Over the millennial generation, Oregon lawmakers introduce a bill to lower the voting age to 16 years



Oregon lawmakers launch bill calling on voters to change state constitution to increase voting age from 18 to 16 as part of a plan unveiled Monday.

If adopted, the question could be put to voters in the 2020 presidential election. Oregon would become the first state to lower the voting age to 16 years across the country, which would give young voters the opportunity to vote, about decisions that affect their home, clean air, their future, their school and their lives, "said Democratic Senator Shemia Fagan at a conference in Salem.

"16-year-olds are subject to our criminal justice system," Fagan added, according to Salem Statesman. "They are surfing on a couch with friends while their families are homeless and begging us to take steps to protect their future."

The problems that young people face have been the catalyst for lowering the age of voting in the past. The 21st Amendment to the US Constitution – ratified in 1971 – lowered the voting age from 21 to 18 years. This measure was fueled in part by young people facing the Vietnam war project, which has become increasingly unpopular.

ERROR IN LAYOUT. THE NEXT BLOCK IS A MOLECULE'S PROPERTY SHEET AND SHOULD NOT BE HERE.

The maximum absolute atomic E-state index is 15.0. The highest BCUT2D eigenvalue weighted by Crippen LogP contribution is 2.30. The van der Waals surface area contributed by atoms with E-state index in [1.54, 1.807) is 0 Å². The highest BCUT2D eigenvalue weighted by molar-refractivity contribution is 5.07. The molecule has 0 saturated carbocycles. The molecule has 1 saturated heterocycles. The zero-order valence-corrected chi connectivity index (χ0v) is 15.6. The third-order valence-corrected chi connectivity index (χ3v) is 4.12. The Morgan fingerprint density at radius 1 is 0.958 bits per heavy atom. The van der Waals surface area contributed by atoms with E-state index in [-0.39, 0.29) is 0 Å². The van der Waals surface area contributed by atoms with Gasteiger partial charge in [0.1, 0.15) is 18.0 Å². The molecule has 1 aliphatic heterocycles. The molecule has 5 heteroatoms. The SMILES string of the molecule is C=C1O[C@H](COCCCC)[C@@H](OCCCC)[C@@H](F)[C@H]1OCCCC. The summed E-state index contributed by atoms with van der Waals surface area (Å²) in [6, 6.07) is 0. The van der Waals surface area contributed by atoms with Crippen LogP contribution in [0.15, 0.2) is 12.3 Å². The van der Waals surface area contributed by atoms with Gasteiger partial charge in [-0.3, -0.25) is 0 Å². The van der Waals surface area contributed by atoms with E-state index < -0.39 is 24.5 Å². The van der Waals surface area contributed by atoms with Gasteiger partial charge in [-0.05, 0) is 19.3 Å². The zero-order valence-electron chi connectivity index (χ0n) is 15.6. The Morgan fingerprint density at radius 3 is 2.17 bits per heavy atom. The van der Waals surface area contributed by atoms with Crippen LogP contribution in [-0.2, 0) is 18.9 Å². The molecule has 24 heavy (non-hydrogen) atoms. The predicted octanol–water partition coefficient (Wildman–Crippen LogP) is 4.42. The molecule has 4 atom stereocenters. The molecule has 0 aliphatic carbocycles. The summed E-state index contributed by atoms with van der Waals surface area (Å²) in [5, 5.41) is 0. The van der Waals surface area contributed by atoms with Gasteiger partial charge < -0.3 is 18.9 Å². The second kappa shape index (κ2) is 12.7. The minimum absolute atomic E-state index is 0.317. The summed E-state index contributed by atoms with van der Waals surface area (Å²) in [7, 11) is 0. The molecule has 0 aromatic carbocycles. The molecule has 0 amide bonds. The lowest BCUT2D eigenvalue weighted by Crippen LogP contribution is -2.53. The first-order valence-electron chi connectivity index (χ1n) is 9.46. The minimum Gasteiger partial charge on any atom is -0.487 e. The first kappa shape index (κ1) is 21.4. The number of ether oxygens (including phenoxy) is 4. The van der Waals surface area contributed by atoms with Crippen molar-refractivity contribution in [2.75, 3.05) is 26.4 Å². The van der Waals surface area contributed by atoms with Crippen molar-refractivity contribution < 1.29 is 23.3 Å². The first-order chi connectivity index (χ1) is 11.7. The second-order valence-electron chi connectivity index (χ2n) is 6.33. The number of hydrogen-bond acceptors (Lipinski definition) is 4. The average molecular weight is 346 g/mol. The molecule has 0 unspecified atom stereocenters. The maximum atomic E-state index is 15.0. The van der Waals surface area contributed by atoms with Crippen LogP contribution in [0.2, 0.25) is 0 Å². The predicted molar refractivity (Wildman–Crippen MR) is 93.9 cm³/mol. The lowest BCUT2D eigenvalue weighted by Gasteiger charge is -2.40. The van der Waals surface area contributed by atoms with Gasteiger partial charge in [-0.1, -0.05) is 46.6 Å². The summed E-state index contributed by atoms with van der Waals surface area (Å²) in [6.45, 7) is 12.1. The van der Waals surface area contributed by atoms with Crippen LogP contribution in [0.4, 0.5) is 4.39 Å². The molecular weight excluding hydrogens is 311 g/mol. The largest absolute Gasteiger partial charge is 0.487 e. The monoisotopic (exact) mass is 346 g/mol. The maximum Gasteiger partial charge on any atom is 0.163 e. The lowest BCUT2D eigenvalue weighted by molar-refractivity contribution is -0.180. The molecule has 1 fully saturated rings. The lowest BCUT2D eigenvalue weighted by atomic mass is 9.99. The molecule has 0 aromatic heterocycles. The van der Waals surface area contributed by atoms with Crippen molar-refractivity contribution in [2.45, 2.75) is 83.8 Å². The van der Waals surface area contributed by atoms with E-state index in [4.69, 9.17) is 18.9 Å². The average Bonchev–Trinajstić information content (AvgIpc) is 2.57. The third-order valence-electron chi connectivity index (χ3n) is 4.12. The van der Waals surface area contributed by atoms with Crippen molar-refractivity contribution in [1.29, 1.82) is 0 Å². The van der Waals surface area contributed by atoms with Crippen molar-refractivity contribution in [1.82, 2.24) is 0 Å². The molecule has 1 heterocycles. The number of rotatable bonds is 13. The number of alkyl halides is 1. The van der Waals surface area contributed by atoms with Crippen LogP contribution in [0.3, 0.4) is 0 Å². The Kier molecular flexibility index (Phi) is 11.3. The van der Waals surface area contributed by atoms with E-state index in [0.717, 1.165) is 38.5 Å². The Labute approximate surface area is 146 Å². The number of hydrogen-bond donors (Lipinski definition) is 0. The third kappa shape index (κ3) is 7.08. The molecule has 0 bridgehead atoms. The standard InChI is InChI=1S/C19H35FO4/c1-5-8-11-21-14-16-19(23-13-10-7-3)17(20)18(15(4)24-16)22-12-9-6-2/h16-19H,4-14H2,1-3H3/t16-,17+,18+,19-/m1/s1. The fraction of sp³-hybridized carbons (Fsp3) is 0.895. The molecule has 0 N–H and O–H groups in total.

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"We need to be able to conduct our polling and protect the policies we work so hard for," said Maria Torres, a student at South Salem High School, according to Oregonian.

The bill would allow 16-year-olds to vote in all elections, including federal offices. Since 2003, 13 states have introduced bills aimed at lowering the age of voting. None has happened.


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